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STATES OF MATTER

STATES OF MATTER

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STATES OF MATTER

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  1. STATES OF MATTER

  2. MATTER • Affected by temperature and pressure • A change in temperature and/or pressure can change the state of matter of a substance

  3. Kinetic Theory:how particles in matter behave Three assumptions 1. All matter is made of small particles - atoms, molecules and ions 2. These particles are in constant motion. The motion has no pattern. 3. These particles are colliding or crashing into each other and into the walls of their container.

  4. Thermal Energy • Thermal energy is the total energy of the particles in a material. • Thermal energy includes kinetic energy and potential energy • Solid particles do not appear to be moving but they are! Solid particles move slowly.

  5. Absorb or ReleaseThermal Energy • When particles absorb thermal energy then • Temperature increases or • Temperature remains constant and particles transition to moreenergetic phase of matter • When particles release thermal energy then • Temperature decreases or • Temperature remains constant and particles transition to lessenergetic phase of matter

  6. Temperature • Measure of the average kinetic energy of the vibrating or moving atoms or molecules of a substance • Absolute zero= no movement • Heat= the total kinetic energy of a substance

  7. Pressure These gas molecules are constantly moving in random directions. When a molecule hits the container wall (green), it exerts a tiny force on the wall. The sum of these tiny forces, divided by the interior surface area of the container, is the pressure. the force per unit area applied on a surface in a perpendicular direction

  8. One atmosphere is defined as the pressure caused by the weight of all the overlying air at sea levelor 14.7 pounds per square inch (psi).

  9. Solid http://www.chem.purdue.edu/gchelp/liquids/character.html http://www.chem4kids.com/files/matter_solid.html • Low Temperature and/or High Pressure • Low Kinetic energy • Definite pattern resulting in definite volume and definite shape • Can be an atom, ion or molecule • Usually in crystalline form, although some are glass

  10. Itl.chem.ufl.edu/2045_s00/lectures/fg11_001.GIF

  11. Liquid http://www.chem.purdue.edu/gchelp/liquids/character.html http://www.mcwdn.org/chemist/liquids.html • Less Pressure, More Kinetic Energy • Definite volume, no definite shape • Melting point= the vibrations of the particles cause the forces holding the solid together to break • These forces are called attractive forces.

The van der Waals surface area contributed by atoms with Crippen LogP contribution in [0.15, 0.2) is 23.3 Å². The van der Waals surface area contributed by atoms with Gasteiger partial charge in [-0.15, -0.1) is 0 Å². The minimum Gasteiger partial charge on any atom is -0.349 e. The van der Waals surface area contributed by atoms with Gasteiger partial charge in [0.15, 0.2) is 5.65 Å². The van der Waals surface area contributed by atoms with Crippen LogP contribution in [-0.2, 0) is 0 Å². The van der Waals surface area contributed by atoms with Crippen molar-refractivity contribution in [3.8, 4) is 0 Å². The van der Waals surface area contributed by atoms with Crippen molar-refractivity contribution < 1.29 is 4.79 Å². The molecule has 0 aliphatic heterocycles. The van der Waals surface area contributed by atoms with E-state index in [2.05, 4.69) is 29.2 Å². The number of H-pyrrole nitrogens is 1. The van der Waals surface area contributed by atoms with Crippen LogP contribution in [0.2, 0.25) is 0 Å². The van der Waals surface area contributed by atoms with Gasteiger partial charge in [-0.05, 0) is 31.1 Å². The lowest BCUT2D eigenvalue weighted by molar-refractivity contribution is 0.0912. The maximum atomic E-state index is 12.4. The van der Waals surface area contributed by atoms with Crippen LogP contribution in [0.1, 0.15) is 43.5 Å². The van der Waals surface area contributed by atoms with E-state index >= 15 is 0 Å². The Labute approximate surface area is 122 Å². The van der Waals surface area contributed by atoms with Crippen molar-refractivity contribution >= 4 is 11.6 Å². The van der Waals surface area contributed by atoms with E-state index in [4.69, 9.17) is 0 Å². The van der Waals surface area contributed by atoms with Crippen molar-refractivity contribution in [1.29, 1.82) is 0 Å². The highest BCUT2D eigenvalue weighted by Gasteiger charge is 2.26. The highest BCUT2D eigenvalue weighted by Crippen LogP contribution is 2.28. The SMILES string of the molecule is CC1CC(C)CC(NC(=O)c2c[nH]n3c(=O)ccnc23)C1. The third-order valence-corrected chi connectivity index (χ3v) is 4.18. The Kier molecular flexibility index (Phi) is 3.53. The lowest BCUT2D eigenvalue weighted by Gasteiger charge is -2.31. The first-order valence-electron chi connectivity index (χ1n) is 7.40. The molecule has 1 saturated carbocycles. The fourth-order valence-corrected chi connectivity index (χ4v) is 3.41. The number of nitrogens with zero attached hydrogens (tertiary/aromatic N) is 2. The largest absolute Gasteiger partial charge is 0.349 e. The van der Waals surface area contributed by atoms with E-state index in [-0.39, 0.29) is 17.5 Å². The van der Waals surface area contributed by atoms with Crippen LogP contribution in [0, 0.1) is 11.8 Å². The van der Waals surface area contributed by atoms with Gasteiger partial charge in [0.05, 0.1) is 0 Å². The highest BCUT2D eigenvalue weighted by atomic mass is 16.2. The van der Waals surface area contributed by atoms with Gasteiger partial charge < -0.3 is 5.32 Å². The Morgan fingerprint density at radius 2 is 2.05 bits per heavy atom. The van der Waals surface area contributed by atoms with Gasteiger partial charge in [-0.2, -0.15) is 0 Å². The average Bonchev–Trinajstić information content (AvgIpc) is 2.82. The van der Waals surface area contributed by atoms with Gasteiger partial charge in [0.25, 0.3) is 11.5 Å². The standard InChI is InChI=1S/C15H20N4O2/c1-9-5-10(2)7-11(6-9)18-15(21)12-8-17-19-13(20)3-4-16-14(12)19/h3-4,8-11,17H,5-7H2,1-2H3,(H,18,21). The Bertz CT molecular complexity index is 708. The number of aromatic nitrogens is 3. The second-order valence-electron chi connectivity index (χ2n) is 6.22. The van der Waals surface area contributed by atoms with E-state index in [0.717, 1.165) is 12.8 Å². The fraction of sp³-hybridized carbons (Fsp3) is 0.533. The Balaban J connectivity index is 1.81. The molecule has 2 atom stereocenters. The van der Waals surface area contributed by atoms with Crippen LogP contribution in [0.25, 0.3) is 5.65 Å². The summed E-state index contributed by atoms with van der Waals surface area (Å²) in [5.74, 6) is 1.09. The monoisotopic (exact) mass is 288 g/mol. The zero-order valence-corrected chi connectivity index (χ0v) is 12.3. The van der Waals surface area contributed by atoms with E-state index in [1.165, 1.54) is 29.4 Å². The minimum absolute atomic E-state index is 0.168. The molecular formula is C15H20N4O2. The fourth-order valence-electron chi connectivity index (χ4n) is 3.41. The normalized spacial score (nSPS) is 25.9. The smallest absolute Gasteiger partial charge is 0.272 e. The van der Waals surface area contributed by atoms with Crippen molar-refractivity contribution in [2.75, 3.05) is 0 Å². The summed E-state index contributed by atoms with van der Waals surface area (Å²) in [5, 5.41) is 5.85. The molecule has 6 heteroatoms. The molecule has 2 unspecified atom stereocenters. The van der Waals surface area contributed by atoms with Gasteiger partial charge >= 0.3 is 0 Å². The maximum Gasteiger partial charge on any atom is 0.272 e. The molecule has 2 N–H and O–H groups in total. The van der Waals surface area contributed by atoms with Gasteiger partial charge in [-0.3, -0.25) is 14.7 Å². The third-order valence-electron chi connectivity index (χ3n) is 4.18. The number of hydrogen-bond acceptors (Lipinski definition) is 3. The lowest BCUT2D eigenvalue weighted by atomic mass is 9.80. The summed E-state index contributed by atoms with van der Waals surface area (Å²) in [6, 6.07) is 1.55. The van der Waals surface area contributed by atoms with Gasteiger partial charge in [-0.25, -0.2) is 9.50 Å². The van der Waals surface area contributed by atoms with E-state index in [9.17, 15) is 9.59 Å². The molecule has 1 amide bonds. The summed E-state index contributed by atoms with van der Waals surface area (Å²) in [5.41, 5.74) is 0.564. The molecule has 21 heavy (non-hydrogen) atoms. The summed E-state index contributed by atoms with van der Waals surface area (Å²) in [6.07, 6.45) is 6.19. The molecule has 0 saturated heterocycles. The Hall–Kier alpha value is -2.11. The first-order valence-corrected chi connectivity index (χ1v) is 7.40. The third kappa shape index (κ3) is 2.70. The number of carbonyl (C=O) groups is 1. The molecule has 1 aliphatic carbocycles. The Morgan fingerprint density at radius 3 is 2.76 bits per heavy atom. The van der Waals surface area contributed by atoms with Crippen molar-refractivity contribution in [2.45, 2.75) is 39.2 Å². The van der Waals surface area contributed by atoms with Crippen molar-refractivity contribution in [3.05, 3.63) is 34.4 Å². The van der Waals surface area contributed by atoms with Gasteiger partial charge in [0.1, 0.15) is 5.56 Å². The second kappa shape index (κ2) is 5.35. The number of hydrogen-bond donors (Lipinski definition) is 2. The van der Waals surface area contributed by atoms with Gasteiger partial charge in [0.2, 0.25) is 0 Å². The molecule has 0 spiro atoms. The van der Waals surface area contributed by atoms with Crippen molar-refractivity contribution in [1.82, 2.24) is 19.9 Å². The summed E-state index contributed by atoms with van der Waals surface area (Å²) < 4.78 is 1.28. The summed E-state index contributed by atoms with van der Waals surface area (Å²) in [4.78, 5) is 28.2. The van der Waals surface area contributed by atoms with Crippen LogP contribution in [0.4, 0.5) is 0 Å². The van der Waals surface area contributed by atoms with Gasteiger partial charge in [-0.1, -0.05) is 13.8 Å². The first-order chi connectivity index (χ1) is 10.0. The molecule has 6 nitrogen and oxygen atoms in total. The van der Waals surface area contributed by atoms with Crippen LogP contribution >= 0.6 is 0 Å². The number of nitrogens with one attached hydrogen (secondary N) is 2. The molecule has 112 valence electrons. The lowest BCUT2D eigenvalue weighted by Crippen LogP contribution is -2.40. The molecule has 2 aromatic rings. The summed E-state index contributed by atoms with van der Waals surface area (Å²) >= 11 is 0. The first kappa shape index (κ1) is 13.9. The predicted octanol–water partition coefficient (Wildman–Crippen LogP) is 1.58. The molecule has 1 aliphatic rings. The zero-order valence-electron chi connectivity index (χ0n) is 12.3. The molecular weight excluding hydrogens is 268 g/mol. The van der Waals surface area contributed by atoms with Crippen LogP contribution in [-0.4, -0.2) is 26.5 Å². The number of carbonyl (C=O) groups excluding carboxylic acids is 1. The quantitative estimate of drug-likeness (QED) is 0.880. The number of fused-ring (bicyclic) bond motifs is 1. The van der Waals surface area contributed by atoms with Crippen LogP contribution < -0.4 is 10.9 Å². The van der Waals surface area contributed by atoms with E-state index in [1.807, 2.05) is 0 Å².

12. Itl.chem.ufl.edu/2045_s00/lectures/fg11_001.GIF

  13. Gas http://www.chem.purdue.edu/gchelp/liquids/character.html http://www.mcwdn.org/chemist/gases.html • Least pressure, most kinetic energy • No definite shape, no definite volume • Evaporation is the boiling point of the liquid • Gravity – prevents escape of gases • Gas would escape to space if not for the Earth’s gravity

  14. Itl.chem.ufl.edu/2045_s00/lectures/fg11_001.GIF

  15. Plasma • Hot ionized temperatures above 5000°C • Violent collisions cause electrons to be knocked off • Stars, lightning, neon signs, solar wind, auroras, comet tails, welding arcs, fireball made by nuclear weapons http://dewa.com/animated/ http://en.wikipedia.org/wiki/Plasma_(physics)

  16. Condensation • Change in matter to … a denser stage through colder temperatures or more pressure • Gas phase to a liquid phase http://en.wikipedia.org/wiki/Condensation http://en.wikipedia.org/wiki/Condensation http://ga.water.usgs.gov/edu/watercyclecondensation.html

  17. Sublimation • Skip a Phase: Solid-->Gas • Carbon dioxide (dry ice), Naphthelene (moth balls) and snow sublime http://ga.water.usgs.gov/edu/watercyclesublimation.html http://ga.water.usgs.gov/edu/watercyclesublimation.html http://www.windows.ucar.edu/tour/link=/comets/sublimation.html&edu=high

  18. Conservation of Matter and Energy • During an ordinary chemical change, there is no detectable increase or decrease in the quantity of matter. LAW • Energy cannot be created or destroyed, it can only change its form. http://dewa.com/animated/

  19. gas liquid releases liquid solid releases solid liquid absorbs absorbs liquid gas absorbs solid gas

  20. Absorb or Release Thermal Energy?

  21. http://www.cmmacs.ernet.in/~himesh/Hydrosphere%20Components.gifhttp://www.cmmacs.ernet.in/~himesh/Hydrosphere%20Components.gif

  22. Recap of Phase Changes • Melting – Solid to • Freezing – Liquid to • Evaporation – Liquid to • Condensation – Gas to • Sublimation – Solid to